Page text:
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Image Credit:
http://www.taringa.net/posts/imagenes/12339622/Catedrales-mas-asombrosas.html

As you can see, giving in the early church differs greatly from the church today, who gives first to pay for clergy, buildings, maintenance, heat and air conditioning for the buildings, utilities, administrative staff and administrative costs, and a portion goes to whatever denomination the church members belong to. It is only after this and so many other expenses are met, that the money taken in is shared with those in need, and then, it is often given very selectively, after those in need meet certain criteria. I can’t help but wonder what Jesus or the early apostles would think of the giving of tithes, which are given to support many pastors, evangelists and televangelists, who never even come in contact with those who are in need?

“The silence of the N.T. writers, particularly Paul, regarding the present validity of the tithe can be explained only on the ground that the dispensation of grace has no more place for a law of tithing than it has for a law on circumcision.”

Baker’s Dictionary, 1960 ~
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2 Corinthians 9 encourages the Corinthian believers, and us as well, to give to those who are in need. It is not a command to tithe to any church, but to give to those who are in need. It also encourages believers to determine in their hearts how much to give, and not to give reluctantly or in response to pressure. It does not command us to tithe our income…

In fact, after studying the subject, I’ve come to the conclusion that tithing is part of the Old Covenant, which was fulfilled by Jesus. Further, Old Testament tithing never included the people’s income – rather, they tithed their produce and their meat. Finally, we must remember that we are no longer under the law, therefore, if we tithe, we are placing ourselves under the law…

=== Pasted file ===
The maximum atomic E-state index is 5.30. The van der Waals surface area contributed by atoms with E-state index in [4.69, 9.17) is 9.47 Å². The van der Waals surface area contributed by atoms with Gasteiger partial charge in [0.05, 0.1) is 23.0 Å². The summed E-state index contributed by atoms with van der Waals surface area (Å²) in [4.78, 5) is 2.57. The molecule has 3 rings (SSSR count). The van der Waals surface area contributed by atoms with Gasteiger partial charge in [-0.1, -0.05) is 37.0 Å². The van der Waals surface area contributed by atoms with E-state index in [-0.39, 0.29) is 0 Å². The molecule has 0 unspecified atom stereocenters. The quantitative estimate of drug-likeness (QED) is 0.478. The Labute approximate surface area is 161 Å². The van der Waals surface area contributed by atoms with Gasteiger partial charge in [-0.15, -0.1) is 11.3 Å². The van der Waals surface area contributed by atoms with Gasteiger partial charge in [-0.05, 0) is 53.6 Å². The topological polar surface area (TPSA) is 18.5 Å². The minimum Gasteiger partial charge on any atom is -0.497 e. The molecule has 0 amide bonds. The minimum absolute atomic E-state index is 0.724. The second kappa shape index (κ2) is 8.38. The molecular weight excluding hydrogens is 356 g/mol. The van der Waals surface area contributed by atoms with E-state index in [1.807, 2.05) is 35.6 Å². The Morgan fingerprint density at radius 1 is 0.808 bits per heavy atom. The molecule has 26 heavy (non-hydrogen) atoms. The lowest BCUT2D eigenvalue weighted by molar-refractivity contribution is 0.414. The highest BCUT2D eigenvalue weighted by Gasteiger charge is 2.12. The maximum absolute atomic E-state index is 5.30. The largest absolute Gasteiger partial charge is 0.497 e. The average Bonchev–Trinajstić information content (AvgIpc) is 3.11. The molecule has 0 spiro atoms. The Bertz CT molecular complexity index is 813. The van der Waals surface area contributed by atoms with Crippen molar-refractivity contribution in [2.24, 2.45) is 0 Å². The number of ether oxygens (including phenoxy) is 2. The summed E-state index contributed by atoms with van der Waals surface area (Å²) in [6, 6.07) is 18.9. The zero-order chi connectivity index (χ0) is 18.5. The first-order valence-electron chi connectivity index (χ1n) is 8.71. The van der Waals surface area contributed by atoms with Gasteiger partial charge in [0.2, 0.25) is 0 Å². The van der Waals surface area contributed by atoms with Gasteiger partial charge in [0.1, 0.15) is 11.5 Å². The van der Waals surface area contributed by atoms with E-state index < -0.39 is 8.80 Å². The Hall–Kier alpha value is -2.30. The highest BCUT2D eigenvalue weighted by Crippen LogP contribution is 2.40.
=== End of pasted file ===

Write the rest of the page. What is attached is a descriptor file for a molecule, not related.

So Christ has truly set us free. Now make sure that you stay free, and don’t get tied up again in slavery to the law.

~ Galatians 5:1 — NLT ~

I’d like to share one final thought about tithing and giving. The Lord wants us to give to the poor, orphans and widows. He wants us to give with a cheerful heart, not under compulsion. What if we listened to Holy Spirit as the early church did, and gave accordingly, not limiting ourselves to a 10% tithe? The early church shared freely of everything they had. If they had  nothing to give, they felt no shame for it. The early church didn’t need a lot of money to share the gospel with their coworkers, families, friends and acquaintances. 

My friends, I urge you to prayerfully consider what you’ve read in this series, and give according to what Holy Spirit leads you to give. Don’t limit yourselves by tithing to a place of worship. Instead, let Holy Spirit lead you to give to those in need, according to the will of God. 

Related Articles:

© 2013
Cheryl A. Showers